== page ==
- Ex-president Jacob Zuma has managed to stealthily avoid an entire week of testifying before the State Capture Inquiry
- His application for Deputy Chief Justice Raymond Zondo to recuse himself has dominated the time allocated to his testimony
- Now, after Zuma illegally left the inquiry, Zondo has elected to end the commission's work for the week
Former president Jacob Zuma has managed to avoid saying a single word at the State Capture Inquiry.
This comes despite the ANC politician being subpoenaed to appear before Deputy Chief Justice Raymond Zondo for the duration of this entire week.
Zuma threw a spanner into the works by submitting an application for Zondo's recusal, with judgement on the matter passed on Thursday.
One sharp citizen took to social media to post a clip of Zuma's announcement that the inquiry would be established.
The irony of the clip did not escape citizens, with Zuma calling on all those who were called forward to testify to cooperate with Zondo:
"I urge everyone to cooperate with the Commission of Inquiry. I trust that we will all respect the process and place no impediments to prevent the commission from doing its job."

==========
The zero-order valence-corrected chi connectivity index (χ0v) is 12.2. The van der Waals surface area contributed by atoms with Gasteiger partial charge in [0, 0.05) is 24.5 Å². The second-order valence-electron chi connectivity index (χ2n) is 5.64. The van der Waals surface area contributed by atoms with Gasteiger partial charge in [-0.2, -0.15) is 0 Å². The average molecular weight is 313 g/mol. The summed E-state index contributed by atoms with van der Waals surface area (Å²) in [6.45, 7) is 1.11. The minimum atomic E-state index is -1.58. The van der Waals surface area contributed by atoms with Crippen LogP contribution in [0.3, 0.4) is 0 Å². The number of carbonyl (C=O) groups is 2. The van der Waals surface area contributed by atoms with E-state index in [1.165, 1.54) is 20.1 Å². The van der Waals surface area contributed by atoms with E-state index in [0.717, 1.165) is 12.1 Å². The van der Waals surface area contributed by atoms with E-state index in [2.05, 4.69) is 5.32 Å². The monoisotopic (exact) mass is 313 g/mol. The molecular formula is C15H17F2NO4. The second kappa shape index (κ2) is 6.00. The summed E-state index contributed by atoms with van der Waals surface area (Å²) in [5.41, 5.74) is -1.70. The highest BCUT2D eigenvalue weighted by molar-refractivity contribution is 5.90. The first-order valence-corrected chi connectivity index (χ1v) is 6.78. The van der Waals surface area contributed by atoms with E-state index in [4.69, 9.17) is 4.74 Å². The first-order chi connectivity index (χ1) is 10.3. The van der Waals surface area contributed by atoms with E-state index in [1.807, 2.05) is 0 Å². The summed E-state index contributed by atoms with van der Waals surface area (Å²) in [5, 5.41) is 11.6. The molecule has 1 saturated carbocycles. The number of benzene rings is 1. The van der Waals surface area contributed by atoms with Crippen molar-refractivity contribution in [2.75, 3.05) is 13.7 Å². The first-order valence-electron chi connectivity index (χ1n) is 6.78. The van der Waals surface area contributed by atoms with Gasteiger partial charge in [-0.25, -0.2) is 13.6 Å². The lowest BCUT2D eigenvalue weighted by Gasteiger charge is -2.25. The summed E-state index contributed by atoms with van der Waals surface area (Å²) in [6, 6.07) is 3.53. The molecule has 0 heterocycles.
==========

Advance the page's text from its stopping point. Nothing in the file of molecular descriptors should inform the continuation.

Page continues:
Citizens were mixed in their reactions to this clip, with some feeling ashamed at the actions of the man who was President of the nation not so long ago, while others seem unsurprised at the turn of events.
Take a look at some of the reactions to the clip below:
@YOLO_4_real- "Honestly this a poor example by the former president to defy the very same commission he established and encouraged all witnesses to respect...this is a shameful act, a shameful moment South Africa."
@Pascalpaul9- "Remember that this speech was written for him, he had no idea what he was reading."
@wushekazi45- "Is he not doing the opposite now? He asked everyone involved to co-operate with the judge, and yet he’s doing the opposite. Eli xhego."
@ZintelM- "This is the man who shuffled the Cabinet at midnight. Consistency has never been his thing."
Earlier, Briefly.co.za reported that Zuma had intentionally and illegally walked out of the Inquiry on Thursday.
The former president had left during a tea break, meant to determine the Inquiry's next move after his recusal application was dismissed.
Zuma now runs the risk of facing criminal charges for contempt of court as a direct result of his actions.
Enjoyed reading our story? Download BRIEFLY's news app on Google Play now and stay up-to-date with major South African news!